Bala & Cynwyd in Wales, U.K.


Many of the original settlers of this area came from the towns of Bala and Cynwyd which is located in the lake region of northern Wales.

Bala is derived from the Celtic "Belago" meaning the efflux of a river from a lake. Bala, Wales is situated at the northeast tip of Llyn (Lake) Tegid where the water flows into a nearby stream.

Bala in Wales

Bala is an attractive market town deep in the Welsh countryside.
The picture shows its large lake 4-5 miles long and 1 mile wide, which is very popular and used for winter sports of all kinds.

Cynwyd is a personal name of a Welsh saint/confessor who was the son of Cynfelyn ab Arthwys, of the race of Coel Goedebog. Cynwyd was one of the "Men of the North," who were all warriors, and was Saint of Babgor Catwg at Llancarfan, Wales.

Cottage

The Bridge House located at the entrance to the hamlet of Cynwyd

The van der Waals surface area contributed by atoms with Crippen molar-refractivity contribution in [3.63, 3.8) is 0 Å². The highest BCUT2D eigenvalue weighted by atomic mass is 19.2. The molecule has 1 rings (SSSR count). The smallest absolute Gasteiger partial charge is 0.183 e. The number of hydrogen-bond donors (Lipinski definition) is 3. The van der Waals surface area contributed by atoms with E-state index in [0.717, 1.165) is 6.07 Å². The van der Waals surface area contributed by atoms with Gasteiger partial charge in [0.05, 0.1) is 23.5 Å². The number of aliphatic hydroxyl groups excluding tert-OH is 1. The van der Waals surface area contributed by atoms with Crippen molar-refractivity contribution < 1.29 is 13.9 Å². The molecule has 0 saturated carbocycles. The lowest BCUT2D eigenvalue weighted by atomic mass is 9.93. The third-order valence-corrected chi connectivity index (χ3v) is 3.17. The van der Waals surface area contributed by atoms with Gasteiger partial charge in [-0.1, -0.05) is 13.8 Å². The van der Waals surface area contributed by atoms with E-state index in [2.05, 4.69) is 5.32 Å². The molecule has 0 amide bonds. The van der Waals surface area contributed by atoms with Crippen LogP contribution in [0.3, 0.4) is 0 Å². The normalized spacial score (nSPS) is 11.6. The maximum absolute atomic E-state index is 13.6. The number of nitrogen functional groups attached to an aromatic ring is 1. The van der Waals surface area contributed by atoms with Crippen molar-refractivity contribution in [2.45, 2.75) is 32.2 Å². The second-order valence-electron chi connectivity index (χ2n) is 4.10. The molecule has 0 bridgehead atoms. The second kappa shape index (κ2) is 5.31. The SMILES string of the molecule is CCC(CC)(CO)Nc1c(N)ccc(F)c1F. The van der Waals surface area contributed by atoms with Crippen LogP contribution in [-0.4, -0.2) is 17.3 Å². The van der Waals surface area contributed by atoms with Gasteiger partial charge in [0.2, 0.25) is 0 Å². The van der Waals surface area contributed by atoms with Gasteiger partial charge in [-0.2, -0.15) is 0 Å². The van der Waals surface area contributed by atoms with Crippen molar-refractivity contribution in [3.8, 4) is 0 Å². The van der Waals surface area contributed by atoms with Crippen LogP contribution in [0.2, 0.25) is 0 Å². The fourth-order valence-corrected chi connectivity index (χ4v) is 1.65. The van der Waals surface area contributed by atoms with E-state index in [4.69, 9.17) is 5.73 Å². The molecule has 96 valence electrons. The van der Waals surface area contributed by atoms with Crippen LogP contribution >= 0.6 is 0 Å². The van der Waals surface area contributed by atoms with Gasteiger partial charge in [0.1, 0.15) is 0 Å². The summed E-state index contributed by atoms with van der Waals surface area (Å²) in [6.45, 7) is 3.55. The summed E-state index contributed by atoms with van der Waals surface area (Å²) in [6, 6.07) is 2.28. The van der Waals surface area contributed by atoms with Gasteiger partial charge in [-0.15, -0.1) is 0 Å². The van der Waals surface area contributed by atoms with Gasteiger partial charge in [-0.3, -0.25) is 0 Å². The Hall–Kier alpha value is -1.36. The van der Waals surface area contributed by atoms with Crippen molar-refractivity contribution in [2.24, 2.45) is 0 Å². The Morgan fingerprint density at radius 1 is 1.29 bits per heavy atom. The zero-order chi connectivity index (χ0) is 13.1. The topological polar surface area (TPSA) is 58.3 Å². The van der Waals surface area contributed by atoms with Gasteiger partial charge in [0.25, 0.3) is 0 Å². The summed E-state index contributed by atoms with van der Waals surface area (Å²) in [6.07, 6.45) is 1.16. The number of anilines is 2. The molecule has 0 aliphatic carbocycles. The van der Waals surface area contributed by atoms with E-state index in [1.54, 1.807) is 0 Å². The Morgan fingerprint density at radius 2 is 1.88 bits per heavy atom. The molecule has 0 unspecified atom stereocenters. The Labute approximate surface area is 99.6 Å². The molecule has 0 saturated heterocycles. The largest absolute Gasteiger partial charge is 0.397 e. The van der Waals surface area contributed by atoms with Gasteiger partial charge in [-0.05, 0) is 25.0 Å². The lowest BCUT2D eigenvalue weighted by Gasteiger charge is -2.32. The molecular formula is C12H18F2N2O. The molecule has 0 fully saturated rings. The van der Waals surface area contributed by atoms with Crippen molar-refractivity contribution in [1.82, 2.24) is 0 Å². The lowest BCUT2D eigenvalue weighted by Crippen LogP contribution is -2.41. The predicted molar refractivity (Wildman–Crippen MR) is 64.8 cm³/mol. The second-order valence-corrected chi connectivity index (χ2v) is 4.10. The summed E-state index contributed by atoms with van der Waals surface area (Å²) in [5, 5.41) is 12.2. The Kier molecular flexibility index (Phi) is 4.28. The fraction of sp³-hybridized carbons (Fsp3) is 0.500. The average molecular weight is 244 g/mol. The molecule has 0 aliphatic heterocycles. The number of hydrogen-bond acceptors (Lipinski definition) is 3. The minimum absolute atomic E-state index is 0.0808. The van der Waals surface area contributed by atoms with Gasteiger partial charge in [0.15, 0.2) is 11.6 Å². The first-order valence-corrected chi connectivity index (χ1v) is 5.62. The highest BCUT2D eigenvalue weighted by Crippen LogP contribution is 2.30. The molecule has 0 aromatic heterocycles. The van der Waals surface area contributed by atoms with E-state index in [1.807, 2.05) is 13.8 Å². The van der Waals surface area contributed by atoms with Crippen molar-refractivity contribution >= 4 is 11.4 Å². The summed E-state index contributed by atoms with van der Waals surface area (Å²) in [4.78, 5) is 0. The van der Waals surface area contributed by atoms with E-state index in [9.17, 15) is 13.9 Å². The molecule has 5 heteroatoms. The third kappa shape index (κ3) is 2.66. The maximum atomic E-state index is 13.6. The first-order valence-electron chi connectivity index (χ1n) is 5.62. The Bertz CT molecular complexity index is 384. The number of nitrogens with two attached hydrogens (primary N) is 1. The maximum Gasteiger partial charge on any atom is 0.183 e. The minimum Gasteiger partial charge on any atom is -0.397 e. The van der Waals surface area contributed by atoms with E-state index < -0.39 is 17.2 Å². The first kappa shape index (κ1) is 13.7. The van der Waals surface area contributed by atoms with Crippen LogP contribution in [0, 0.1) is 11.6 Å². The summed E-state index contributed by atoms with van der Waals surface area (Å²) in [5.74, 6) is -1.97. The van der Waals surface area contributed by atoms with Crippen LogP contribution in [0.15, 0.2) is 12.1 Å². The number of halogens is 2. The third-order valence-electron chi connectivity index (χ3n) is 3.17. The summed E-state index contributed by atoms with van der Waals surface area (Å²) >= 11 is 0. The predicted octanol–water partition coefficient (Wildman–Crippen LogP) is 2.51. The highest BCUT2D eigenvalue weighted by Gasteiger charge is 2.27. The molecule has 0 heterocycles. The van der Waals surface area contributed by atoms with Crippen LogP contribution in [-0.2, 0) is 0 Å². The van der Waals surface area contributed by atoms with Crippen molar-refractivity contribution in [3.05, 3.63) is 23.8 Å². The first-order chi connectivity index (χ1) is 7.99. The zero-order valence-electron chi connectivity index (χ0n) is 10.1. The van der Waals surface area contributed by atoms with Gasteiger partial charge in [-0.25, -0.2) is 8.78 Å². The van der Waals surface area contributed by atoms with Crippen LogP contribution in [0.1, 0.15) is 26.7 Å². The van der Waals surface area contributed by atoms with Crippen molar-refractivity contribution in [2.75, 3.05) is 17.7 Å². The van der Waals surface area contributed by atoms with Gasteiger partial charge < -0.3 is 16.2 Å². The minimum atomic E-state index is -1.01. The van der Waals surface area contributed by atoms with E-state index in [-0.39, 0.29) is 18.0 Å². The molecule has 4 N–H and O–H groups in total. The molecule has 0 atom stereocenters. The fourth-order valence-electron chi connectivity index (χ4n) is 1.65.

Flag The dragon has been recognized as the emblem of Wales for well over a thousand years and it is therefore entirely appropriate that it should be featured on the Neighborhood Club's logo. The earliest written record of the red dragon as a national emblem of the Welsh is to be found in "Historia Brittonum," written during the ninth century and long attributed to Nennius. It tells the famous story of the battle of the red and white dragons that raged beneath the site of Vortigern's fortress in Snowdonia, the red dragon at first having the worst of it but finally overcoming the white. Merlin explained that the combat symbolized the struggle between the Britons and the Saxons, foretelling that the Britons, after long years of oppression, would one day drive the Saxons back across the sea whence they came. From that time the fiery dragon became linked with the great Welsh leaders, especially perhaps Cadwaladr, traditionally known as the last king of Britain, and thus was favored by Henry Tudor. Born at Pembroke Castle, Henry claimed descent from Cadwaladr and in establishing the Tudor dynasty finally united England and Wales. Yet it was not until 1807 that the red dragon was officially declared to be the Royal Badge of Wales and not until 1959 that the Queen approved a recommendation that the national flag of Wales should show the red dragon on a green and white field.